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A-roads target for road safety

A-roads should be redesigned to drastically reduce 3,000 annual road deaths in Britain, according to the Road Safety Foundation today.

Chair of the Campaign for Safe Road Design, John Dawson said return on investment for simple road adaptations such as roundabouts and filter lanes for traffic turning right can save up to a third of deaths and give a vast return on investment.

"Local Authorities can expect up to 300% rate of return on investment." he said, assuming that each road death costs the economy some £1.5M.

of the 3,000 road deaths per year, 1,374 occur on Local Authority A-roads, by far the largest proportion.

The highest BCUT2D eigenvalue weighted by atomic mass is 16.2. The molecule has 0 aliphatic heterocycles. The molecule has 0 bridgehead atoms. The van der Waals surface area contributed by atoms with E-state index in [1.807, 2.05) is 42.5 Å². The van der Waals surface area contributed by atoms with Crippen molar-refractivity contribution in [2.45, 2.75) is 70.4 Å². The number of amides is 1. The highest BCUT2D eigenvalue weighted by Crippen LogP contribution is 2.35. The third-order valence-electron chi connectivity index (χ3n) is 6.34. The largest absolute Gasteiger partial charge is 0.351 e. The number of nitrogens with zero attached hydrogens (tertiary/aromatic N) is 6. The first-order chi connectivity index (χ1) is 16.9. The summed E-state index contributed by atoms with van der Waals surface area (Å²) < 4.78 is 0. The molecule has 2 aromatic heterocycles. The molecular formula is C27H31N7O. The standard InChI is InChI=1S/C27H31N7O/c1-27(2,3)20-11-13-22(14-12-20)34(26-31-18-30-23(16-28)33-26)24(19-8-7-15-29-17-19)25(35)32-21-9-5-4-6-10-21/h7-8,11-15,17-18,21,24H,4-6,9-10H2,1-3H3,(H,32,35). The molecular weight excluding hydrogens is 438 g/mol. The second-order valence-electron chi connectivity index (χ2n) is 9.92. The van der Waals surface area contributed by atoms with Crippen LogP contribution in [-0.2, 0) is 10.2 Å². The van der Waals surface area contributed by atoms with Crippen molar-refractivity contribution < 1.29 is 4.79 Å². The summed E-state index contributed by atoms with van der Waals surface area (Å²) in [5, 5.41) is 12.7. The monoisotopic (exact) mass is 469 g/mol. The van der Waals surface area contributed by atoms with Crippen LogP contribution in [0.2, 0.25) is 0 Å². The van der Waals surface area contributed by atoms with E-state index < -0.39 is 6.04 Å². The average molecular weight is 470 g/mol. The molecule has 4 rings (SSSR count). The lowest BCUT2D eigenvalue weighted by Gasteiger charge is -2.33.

Simple improvements could save in the region of £6bn per year, or 0.5% of GDP, he said.

"Costs are around 6% of the existing roads budget, but we have to raise the priority of this programme," he said, adding that exising budgets should adapted to new designs, and should be sufficient.

Roads minister Jim Fitzpatrick said he would consider the proposals as part of the road safety strategy to 2020, which will go out to consultation later this year.

"A safe road system means road users who obey traffic law, manufacturers who provide safe vehicles and authorities who provide safe roads," said Dawson.

"The government has been tightening traffic law, not least in the enforcement of speed limits. The safety standard of new vehicles has soared from a typical 2-star to a 4-star car crash NCAP rating after the introduction of the programme in the 1990s.

"As the government prepares its road safety strategy beyond 2010, we must now, as other leading countries have done, turn our attention to the safety features built into our roads."

Simple measures include more targeted speed limits, filter lanes, roundabouts, building central reservations, and using signage and barriers designed to crumple, and so protect drivers.

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